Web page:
You are cordially invited to attend a lecture given by Roger M. Stein, of MIT Laboratory for Financial Engineering and Stern School of Business, who will discuss "A Simple Hedge for Longevity Risk and Reimbursement Risk Using Research-Backed Obligations."
Roger M. Stein has been actively engaged in developing, implementing and writing about new approaches to applied risk modeling and financial prediction for almost 25 years. He and his teams have developed services that have become industry benchmarks in banking and finance. His current research interests are in the areas of systemic risk, model risk and validation, biomedical funding, and the interface between data mining and financial theory. He is also a Senior Lecturer in finance at the MIT Sloan School of Management and holds the position of research affiliate at the MIT Laboratory for Financial Engineering. He was the Chief Analytics Officer at State Street GX as well as Senior Managing Director of Product Strategy. Before this he was Managing Director of Research and Academic Relations globally for Moody’s Corporation and prior to this President of Moody’s Research Labs. Dr. Stein is on the editorial boards of several finance journals. He is also the founder and president of the Consortium for Systemic Risk Analytics and a member of the Advisory Council of the Museum of Mathematics; the Board of PlaNet Finance, USA, and the Academic Advisory Board of the EC’s SYstemic Risk Tomography Project (SYRTO). Dr. Stein holds a PhD and master’s degree from the Stern School of Business, New York University.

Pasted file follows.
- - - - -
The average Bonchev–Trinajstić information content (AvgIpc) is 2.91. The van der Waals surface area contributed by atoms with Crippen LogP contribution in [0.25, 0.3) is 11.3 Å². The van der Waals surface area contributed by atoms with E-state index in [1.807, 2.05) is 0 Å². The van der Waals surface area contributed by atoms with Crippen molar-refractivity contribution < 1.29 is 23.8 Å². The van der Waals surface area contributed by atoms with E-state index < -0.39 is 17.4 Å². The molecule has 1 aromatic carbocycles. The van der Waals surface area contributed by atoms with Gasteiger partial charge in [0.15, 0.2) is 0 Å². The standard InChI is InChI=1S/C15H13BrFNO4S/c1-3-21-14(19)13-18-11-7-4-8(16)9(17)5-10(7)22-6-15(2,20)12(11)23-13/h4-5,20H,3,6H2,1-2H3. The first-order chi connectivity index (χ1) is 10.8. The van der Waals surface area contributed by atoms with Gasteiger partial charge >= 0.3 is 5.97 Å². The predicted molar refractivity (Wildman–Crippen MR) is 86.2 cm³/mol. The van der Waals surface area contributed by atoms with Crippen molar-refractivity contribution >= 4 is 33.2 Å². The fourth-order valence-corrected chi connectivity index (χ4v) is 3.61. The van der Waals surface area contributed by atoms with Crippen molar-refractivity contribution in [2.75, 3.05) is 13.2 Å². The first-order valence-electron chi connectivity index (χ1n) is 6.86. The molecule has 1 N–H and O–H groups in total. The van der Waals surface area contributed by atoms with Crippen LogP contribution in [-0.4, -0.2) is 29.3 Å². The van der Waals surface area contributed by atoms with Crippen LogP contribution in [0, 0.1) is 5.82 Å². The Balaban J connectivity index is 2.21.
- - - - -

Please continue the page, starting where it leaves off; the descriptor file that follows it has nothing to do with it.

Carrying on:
A Simple Hedge for Longevity Risk and Reimbursement Risk Using Research-Backed Obligations Longevity risk is the risk that the promised recipient of lifetime cashflows ends up living much longer than originally anticipated, thus causing a shortfall in funding. A related risk, reimbursement risk is the risk that providers of health insurance face when new and expensive drugs are introduced and the insurer must cover their costs. Longevity and reimbursement risks are particularly acute in domains in which scientific breakthroughs can increase the speed of new drug development. An emerging asset class, research-backed obligations or RBOs (cf., Fernandez et al., 2012), provides a natural mechanism for hedging these risks: RBO equity tranches gain value as new life- extending therapies are developed and do so in proportion to the number of successful therapies introduced. We use the stylized case of annuity underwriting to show how RBO equity could be used to hedge some forms longevity risk on a retirement portfolio. Using the same framework, we then show how RBO securities may be used to hedge a much broader class of reimbursement risks faced by health insurance firms. We demonstrate how to compute hedge ratios to neutralize specific exposures. Although our analytic results are stylized, our simulation results suggest substantial potential for this asset class to reduce financial uncertainty for those institutions exposed to either longevity or reimbursement risks. For example, our simulation results indicate that the correlation between the return on RBO equity and the reimbursement shortfall for a health insurer is about 0.66 under reasonable assumptions. Even under extremely conservative assumptions, this correlation is still 0.34, suggesting that RBO equity offers substantial hedging benefits, producing more favorable outcomes in about 87% of scenarios.
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